The bread-crumbing approach is probably to blame for the mixed reception; only making it to episode 6 means you’re passing judgment before the show starts displaying its true colors. Bad for marketing, but it’s a really brilliant asset for the show in my eyes. The main character’s dysfunction seems like just a well for one-off gags in the first few episodes, but in simple terms, eventually shit gets real, and it’s very well-earned. The humor and the cultural commentary get sharper, the characterizations grow deeper, and I’m at the point where it’s all come to a really impressive head. Seeing how this arose from what appeared to be some pretty thinly-written opening episodes has been like watching a magic trick unfold; “Here I’m fiddling with some brightly-colored foam balls, oh what’s that? Oh look, I’m making that elephant levitate.” Imagine watching Kid Notorious for a few episodes, then discovering that you were actually watching Mad Men this whole time.If any of you were interested in it, but jumped ship after the few first episodes, at least get to the end of 11 before casting judgment; you owe it to yourself. Kudos to all of you who worked on the show so far. Here’s hoping it comes back and keeps on the upward trajectory.

I made this because I finished episode 11 of Bojack Horseman today, and it’s my fucking jam.

Seems like half of my friend circle worked on in some capacity, and I really need to give this show a recommendation; and not just because half of my friend circle worked on it (or because they deftly dropped a Death Grips track in one episode).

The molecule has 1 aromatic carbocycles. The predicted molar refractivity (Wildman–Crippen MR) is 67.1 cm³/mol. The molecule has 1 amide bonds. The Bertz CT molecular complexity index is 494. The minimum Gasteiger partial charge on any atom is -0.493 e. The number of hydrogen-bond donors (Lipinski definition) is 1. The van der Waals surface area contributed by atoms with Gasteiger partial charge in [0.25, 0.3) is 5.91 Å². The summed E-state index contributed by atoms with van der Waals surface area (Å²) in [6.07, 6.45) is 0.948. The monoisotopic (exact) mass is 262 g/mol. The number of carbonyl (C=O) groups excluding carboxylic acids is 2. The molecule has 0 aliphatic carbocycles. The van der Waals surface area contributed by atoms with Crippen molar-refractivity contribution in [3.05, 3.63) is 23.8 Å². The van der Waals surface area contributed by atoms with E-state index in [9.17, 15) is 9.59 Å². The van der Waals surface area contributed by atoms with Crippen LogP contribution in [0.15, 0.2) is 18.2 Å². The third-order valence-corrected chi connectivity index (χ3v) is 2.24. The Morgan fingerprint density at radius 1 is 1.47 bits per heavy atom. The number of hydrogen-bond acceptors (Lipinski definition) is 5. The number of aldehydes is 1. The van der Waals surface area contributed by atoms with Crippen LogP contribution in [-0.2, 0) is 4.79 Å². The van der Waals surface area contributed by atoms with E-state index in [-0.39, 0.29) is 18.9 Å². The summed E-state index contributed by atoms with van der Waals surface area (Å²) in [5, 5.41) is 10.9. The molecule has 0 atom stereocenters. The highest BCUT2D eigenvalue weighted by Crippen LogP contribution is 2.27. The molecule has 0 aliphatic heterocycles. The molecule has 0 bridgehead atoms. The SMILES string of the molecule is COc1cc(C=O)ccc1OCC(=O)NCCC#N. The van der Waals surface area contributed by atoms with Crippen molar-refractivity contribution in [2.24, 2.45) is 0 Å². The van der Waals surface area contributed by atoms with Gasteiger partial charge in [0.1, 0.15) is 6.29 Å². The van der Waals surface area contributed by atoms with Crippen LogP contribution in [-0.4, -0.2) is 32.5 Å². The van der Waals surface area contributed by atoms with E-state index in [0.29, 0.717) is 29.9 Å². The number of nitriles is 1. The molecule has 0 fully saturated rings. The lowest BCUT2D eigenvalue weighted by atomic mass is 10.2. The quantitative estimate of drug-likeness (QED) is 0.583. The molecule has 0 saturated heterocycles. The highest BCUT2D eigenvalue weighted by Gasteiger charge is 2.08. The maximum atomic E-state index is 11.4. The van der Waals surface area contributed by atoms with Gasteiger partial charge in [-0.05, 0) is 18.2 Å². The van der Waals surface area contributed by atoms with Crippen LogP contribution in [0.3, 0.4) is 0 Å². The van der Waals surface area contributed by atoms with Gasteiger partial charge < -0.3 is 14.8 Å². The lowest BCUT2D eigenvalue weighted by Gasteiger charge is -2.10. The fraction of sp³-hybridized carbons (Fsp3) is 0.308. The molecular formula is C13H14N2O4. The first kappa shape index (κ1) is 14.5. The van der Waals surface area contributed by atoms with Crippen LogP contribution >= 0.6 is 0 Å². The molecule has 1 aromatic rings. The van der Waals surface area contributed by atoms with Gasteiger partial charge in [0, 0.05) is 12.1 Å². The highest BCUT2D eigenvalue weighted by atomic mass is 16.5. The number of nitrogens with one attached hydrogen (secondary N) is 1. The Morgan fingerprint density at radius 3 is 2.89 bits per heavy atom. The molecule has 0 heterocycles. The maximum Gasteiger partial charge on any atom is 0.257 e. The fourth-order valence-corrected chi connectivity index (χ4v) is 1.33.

I really feel like the series hasn’t gotten a fair shake critically, with a pretty middling reception so far. Word is that Netflix sent out only the first six episodes for critical previews. Terrible move on their part. The show’s a pretty slow burn, but I feel like Netflix is really trusting that most of the audience will be binge-watching, which gives the series leeway for more consistent, deliberately-paced continuity than anything else in its class.

The bread-crumbing approach is probably to blame for the mixed reception; only making it to episode 6 means you’re passing judgment before the show starts displaying its true colors. Bad for marketing, but it’s a really brilliant asset for the show in my eyes. The main character’s dysfunction seems like just a well for one-off gags in the first few episodes, but in simple terms, eventually shit gets real, and it’s very well-earned. The humor and the cultural commentary get sharper, the characterizations grow deeper, and I’m at the point where it’s all come to a really impressive head.

Seeing how this arose from what appeared to be some pretty thinly-written opening episodes has been like watching a magic trick unfold; “Here I’m fiddling with some brightly-colored foam balls, oh what’s that? Oh look, I’m making that elephant levitate.” Imagine watching Kid Notorious for a few episodes, then discovering that you were actually watching Mad Men this whole time.

If any of you were interested in it, but jumped ship after the few first episodes, at least get to the end of 11 before casting judgment; you owe it to yourself. Kudos to all of you who worked on the show so far. Here’s hoping it comes back and keeps on the upward trajectory.

(Source: iamjayse)

THOSE ARE LITERALLY 1-LB DUMBBELLS. I AM SO ANGRY RIGHT NOW. DO YOU EVEN FUCKING LIFT, MINAJ?

THOSE ARE LITERALLY 1-LB DUMBBELLS. I AM SO ANGRY RIGHT NOW. DO YOU EVEN FUCKING LIFT, MINAJ?

(Source: glamvvhore)

Mozart wrote a canon called “Lick My Ass”. The lyrics were just “Lick my ass, fast” over and over.

Mozart wrote a canon called “Lick My Ass”. The lyrics were just “Lick my ass, fast” over and over.

(Source: konanyiffer420, via friendzonied)

lolfeedqc:

Not even my final form!

Oh, bother…

lolfeedqc:

Not even my final form!

Oh, bother…

(via morethantoomanyberks)

(Source: iguanamouth, via friendzonied)

(Source: ebilflindas)